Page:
In today’s busy world, it has become common for people to experience brain fog, forgetfulness and mental fatigue in the workplace. This leads not only to more strenuous days but also to decreased productivity and more mistakes. However, poor brain function isn’t something that you have to tolerate.
Here are eight tips for increasing brain function on the job.
Stay Away from Sugar
Many people turn to sugary foods for a pick-me-up before or during, but they don’t realize that these foods may be the sole cause of their deficits in mental energy and clarity. Sugar makes you feel more mentally limber at first, but its effects are short-lived. Once your body uses up the sugar, your brain stops working as well. You forget things, make mistakes and your thoughts become sluggish. You may also become tired and irritable. Rather than reaching for another sugary lift, what you should do is eliminate the substance from your diet.
Although many people shudder at the idea of exercising, doing it in short bursts throughout your work day can improve brain function. Physical activity drives blood flow to the brain, improving oxygenation and making mental work easier. It also enhances your body’s ability to absorb nutrients, which is another essential aspect of healthy cognitive function. Your brain needs an incredible amount of nutrients in order to work properly. Furthermore, exercise chases away fatigue and increases overall energy, which keeps work from feeling like such a brain drain.
Eating regularly is an important part of optimal cognitive performance. It keeps blood glucose at stable levels, which prevents the brain-crippling effects of hypoglycemia. It also supplies your brain with a steady supply of fuel. It’s recommended that you munch on nutritious foods like nuts, seeds, popcorn and fresh produce rather than candy, chips or snack cakes. These foods provide vitamins and minerals that support healthy brain function. Nuts and seeds are particularly rich in B vitamins, which are essential for proper maintenance and operation of the brain and nervous system.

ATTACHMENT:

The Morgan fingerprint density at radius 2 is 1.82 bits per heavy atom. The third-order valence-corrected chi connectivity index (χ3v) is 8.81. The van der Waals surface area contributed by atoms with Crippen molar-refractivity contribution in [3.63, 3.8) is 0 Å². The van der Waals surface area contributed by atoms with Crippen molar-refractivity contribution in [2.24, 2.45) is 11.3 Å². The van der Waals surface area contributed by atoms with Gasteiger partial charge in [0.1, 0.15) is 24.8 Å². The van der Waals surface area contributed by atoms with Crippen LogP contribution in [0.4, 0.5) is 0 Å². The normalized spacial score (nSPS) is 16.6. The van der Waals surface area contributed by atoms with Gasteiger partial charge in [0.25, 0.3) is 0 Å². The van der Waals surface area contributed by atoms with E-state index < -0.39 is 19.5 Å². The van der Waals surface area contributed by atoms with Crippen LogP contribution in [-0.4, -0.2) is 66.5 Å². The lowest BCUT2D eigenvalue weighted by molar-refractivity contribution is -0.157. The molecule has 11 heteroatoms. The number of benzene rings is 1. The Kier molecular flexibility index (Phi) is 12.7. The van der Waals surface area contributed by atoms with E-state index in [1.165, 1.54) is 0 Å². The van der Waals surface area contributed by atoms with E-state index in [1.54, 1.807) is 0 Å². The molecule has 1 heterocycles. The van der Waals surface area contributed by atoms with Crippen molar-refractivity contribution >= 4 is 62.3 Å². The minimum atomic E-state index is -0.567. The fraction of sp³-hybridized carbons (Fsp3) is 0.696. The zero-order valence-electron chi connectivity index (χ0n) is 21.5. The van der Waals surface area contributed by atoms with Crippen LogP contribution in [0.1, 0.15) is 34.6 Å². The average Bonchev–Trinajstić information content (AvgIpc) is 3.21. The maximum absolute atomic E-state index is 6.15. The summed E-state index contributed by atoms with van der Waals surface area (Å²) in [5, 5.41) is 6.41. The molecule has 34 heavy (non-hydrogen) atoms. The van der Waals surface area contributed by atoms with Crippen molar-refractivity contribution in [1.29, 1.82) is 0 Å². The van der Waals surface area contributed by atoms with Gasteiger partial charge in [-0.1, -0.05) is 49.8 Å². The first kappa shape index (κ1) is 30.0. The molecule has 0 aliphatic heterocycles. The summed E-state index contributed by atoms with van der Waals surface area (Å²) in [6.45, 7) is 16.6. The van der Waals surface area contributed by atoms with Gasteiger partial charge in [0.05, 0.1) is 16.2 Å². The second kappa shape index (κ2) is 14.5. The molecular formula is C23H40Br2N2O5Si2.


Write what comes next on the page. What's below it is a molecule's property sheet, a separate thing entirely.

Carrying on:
Take Breaks Often
One of the best things you can do for your brain is to take small breaks throughout the work day. When you spend too much time absorbed in your work, your brain gets fatigued more easily and makes you more susceptible to stress. Studies have shown that breaking for a few minutes to read, play games or listen to music actually prevents mental fatigue and burnout while improving job performance.
Someone once said that a cluttered space equals a cluttered mind, and many studies have found this to be true. Having a messy workspace means that you have more distractions. Over time, this can actually train your brain to get side tracked easily, preventing you from focusing for any significant length of time. This can make even simple tasks seem longer and harder. In addition, by keeping your workspace tidy, you won’t waste valuable mental energy looking for things you need.
Omega-3 Fatty Acids
DHA, a form of omega-3, is found in large concentrations in brain tissue and is necessary for proper signal transmission. In human studies on hyperactive children, omega-3 fatty acids, and DHA in particular, assisted with focus and made the study participants calmer and less restless. Additional research has found that omega-3 fatty acids can counteract the negative cognitive effects of consuming sugar.
Take a Power Nap
When you’re at a loss for what to do during your breaks at work, consider taking naps. Sleep is strongly associated with improved memory formation and helps the brain analyze problems from different perspectives. Plus, even short naps will help restore some of the brain’s energy supplies, helping you get through your day without the need for caffeine or sugary foods.
Eat More Saturated Fat
New research is showing that saturated fat isn’t just good for you. It’s critical for proper mental function. Your brain is made up mostly of saturated fat, and this form of fat also happens to be its preferred fuel. In addition, your brain is unable to make use of omega-3 fatty acids without adequate saturated fat. This wrongly maligned fat is even needed for the production of testosterone, which greatly benefits cognitive performance.
James Zachary helps facilitates security guard training. He writes at SecurityGuard TrainingGuide.net